5 Best Ways to Find the Shortest String After Removing Different Adjacent Bits in Python

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πŸ’‘ Problem Formulation: This article addresses the challenge of determining the shortest binary string possible after continually removing pairs of adjacent bits that are different. For example, given an input like "10101", the desired output after performing the operation would be "1", since we can remove “10” or “01” pairs, ultimately ending with a single character.

Method 1: Iterative Pair Removal

This first method involves iterating through the string and repeatedly removing adjacent pairs that are different. The operation continues until no more removable pairs exist. The function specifically looks for ’10’ or ’01’ pairs and deletes them until the string cannot be reduced further.

Here’s an example:

def iterative_pair_removal(s):
    stack = []
    for bit in s:
        if stack and stack[-1] != bit:
            stack.pop()
        else:
            stack.append(bit)
    return ''.join(stack)

print(iterative_pair_removal("10101"))

Output: "1"

This code snippet uses a stack to effectively keep track of bits which can be paired and removed. Each bit is compared with the top of the stack. If they’re different, the top bit is popped (pair removed); otherwise, the bit is stacked. This mimics removal of pairs and halts when no more pairs can be formed.

Method 2: Using Regular Expressions

The second method takes advantage of Python’s powerful re module to replace ’10’ or ’01’ pairs with an empty string in a loop until no further changes can be made.

Here’s an example:

import re

def regex_pair_removal(s):
    while re.search(r'(10|01)', s):
        s = re.sub(r'(10|01)', '', s)
    return s

print(regex_pair_removal("10101"))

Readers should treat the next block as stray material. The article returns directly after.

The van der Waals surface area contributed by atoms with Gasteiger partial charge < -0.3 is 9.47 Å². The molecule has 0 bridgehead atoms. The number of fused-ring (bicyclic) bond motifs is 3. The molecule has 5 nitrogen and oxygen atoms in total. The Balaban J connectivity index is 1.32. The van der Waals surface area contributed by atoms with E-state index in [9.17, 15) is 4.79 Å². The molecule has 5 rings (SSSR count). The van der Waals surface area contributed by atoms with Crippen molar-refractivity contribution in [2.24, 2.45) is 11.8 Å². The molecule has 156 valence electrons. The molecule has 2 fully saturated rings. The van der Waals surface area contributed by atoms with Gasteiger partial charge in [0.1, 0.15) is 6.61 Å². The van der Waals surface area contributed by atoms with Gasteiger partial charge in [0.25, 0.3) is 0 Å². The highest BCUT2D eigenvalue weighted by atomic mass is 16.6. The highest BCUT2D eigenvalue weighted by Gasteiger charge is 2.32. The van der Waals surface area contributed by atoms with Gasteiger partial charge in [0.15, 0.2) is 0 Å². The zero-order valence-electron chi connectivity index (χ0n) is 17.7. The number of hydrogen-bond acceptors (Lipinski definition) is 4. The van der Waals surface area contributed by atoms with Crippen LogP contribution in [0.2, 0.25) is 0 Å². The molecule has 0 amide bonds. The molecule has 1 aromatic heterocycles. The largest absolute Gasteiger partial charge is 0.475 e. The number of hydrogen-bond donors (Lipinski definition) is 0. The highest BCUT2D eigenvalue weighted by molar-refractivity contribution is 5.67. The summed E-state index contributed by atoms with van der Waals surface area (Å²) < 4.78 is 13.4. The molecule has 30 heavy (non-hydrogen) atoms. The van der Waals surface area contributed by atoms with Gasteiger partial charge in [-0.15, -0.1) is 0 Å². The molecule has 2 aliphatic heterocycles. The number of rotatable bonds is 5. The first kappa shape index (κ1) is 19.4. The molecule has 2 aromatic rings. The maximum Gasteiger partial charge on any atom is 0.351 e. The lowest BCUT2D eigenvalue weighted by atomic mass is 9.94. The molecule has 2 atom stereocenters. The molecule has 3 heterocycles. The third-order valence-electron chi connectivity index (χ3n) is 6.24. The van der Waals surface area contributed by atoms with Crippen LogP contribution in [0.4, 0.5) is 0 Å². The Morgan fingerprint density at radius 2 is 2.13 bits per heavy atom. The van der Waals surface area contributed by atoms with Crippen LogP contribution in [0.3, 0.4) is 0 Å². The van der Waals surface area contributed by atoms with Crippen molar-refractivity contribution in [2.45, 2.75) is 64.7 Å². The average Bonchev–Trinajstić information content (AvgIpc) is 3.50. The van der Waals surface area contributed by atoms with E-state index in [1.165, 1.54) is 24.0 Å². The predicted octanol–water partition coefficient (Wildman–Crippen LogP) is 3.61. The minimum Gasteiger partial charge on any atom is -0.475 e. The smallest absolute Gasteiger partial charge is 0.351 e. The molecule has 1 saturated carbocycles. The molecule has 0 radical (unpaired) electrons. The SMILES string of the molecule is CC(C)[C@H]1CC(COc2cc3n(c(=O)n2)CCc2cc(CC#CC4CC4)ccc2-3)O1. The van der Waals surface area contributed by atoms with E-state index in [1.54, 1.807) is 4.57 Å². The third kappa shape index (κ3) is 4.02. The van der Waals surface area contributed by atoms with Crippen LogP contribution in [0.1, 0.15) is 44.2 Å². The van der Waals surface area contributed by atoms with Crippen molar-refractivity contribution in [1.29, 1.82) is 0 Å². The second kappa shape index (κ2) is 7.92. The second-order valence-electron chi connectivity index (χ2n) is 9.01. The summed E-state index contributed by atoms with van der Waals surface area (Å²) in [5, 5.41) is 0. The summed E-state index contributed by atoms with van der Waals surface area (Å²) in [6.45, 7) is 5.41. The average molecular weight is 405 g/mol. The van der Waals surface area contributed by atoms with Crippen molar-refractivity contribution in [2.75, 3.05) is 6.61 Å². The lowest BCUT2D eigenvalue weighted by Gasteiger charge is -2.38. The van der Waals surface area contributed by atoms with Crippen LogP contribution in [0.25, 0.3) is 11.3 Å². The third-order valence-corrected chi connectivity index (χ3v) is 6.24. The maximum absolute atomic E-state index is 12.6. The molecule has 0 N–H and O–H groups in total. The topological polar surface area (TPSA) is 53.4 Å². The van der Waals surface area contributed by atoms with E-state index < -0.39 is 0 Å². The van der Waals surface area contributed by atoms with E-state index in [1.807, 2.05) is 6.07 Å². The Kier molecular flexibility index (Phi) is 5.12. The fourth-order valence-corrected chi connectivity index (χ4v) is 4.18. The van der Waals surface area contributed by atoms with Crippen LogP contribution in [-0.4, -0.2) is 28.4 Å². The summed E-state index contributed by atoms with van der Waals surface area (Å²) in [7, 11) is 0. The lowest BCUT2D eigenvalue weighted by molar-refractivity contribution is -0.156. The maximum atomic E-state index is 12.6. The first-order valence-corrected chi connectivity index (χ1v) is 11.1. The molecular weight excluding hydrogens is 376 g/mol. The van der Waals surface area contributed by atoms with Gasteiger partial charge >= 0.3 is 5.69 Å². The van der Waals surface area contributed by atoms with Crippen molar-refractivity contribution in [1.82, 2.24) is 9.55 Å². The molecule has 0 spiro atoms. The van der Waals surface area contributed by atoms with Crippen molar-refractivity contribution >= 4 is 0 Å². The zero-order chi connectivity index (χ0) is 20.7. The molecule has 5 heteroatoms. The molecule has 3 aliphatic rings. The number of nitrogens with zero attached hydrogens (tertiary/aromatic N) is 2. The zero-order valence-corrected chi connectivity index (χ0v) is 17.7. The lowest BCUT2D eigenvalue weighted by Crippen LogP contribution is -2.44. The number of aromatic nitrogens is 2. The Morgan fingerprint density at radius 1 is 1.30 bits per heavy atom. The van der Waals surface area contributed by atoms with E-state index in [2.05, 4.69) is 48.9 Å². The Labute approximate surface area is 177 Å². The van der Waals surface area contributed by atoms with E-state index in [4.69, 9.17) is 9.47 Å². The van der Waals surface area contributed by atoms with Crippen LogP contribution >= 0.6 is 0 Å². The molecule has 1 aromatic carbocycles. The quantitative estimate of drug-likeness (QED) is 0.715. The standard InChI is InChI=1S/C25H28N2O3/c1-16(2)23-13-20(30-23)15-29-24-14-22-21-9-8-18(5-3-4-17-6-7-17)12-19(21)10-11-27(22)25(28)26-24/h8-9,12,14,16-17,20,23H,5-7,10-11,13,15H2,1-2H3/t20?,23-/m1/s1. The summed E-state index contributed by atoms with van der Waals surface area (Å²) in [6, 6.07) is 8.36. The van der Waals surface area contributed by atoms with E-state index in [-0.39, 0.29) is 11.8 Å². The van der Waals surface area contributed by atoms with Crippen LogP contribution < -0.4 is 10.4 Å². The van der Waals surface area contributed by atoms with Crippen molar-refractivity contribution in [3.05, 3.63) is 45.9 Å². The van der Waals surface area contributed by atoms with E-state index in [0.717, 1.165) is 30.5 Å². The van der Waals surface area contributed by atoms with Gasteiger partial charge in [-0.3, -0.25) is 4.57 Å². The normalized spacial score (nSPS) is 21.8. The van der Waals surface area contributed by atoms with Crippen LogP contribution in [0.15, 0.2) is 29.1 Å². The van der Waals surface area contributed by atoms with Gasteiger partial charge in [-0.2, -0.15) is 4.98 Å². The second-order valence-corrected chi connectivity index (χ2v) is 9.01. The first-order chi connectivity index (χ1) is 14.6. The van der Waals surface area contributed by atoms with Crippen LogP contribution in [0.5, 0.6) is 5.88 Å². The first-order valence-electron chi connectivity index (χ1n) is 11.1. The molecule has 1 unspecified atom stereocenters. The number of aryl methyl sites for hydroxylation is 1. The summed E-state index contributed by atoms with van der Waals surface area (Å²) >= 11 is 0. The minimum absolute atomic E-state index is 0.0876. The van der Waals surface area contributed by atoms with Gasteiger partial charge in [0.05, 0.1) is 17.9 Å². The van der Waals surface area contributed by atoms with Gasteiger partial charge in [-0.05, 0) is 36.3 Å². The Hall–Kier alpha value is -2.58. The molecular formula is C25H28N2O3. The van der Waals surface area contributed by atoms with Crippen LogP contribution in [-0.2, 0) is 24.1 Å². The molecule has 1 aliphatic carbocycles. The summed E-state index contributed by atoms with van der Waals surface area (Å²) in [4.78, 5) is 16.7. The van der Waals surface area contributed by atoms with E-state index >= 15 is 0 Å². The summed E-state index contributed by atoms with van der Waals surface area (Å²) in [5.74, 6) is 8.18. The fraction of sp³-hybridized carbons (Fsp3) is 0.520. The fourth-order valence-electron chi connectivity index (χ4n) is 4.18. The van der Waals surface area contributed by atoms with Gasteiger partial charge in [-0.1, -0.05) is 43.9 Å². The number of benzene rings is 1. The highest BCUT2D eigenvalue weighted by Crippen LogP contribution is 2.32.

Output: "1"

The snippet creates a loop that continues to search and replace occurrences of ’10’ or ’01’ with an empty string until it can’t find any more matches, leading to the shortest possible string.

Method 3: Two-Pointer Technique

This method leverages a two-pointer technique, iterating over the string with a fast and slow pointer to identify removable pairs and skip over them, slowly building the resultant string.

Here’s an example:

def two_pointer_removal(s):
    result = []
    i = 0
    while i < len(s):
        if result and result[-1] != s[i]:
            result.pop()
        else:
            result.append(s[i])
        i += 1
    return ''.join(result)

print(two_pointer_removal("10101"))

Output: "1"

The code uses two pointers, although not explicitly, with one implied by the length of the result list. When a non-matching bit is found, it’s appended, else the last element is popped out, effectively removing the adjacent pairs.

Method 4: Recursive Reduction

Method 4 relies on recursion to remove adjacent pairs of differing bits. If a removable pair is found, the string is reduced and the recursive function is called until no more removable pairs exist.

Here’s an example:

def recursive_pair_removal(s):
    for i in range(len(s) - 1):
        if s[i] != s[i + 1]:
            return recursive_pair_removal(s[:i] + s[i+2:])
    return s

print(recursive_pair_removal("10101"))

Output: "1"

This recursion pattern shortens the string by cutting out pairs at each recursive call. The function proceeds until it traverses a pass without finding any pairs to remove, indicating it has reached the shortest possible string.

Bonus One-Liner Method 5: Reduce Function with Lambda

Employing Python’s functools.reduce() function and a concise lambda, this one-liner solution accumulates each bit onto a stack, popping only when a removable pair is encountered.

Here’s an example:

from functools import reduce

shortest_string = reduce(lambda acc, x: acc[:-1] if acc[-1:] != acc and acc[-1:] != x else acc + x, "10101", "")
print(shortest_string)

Output: "1"

This elegant one-liner uses the reduce() function to effectively construct a stack that gains or loses elements based on the preceding character, echoing the removal of ’10’ or ’01’ pairs.

Summary/Discussion

  • Method 1: Iterative Pair Removal. Easy to understand. Can be slower for long strings due to repeated list operations.
  • Method 2: Using Regular Expressions. Powerful for pattern matching. May not be as intuitive for those unfamiliar with regex. Can become expensive with very large strings.
  • Method 3: Two-Pointer Technique. Space efficient and intuitive. Iterating over every element can lead to higher time complexity with very long strings.
  • Method 4: Recursive Reduction. Conceptually simple recursive pattern. The risk of hitting recursion depth limits with very long strings, and higher overhead due to function calls.
  • Method 5: Reduce Function with Lambda. Extremely concise. Might be less readable to those not familiar with functional programming concepts.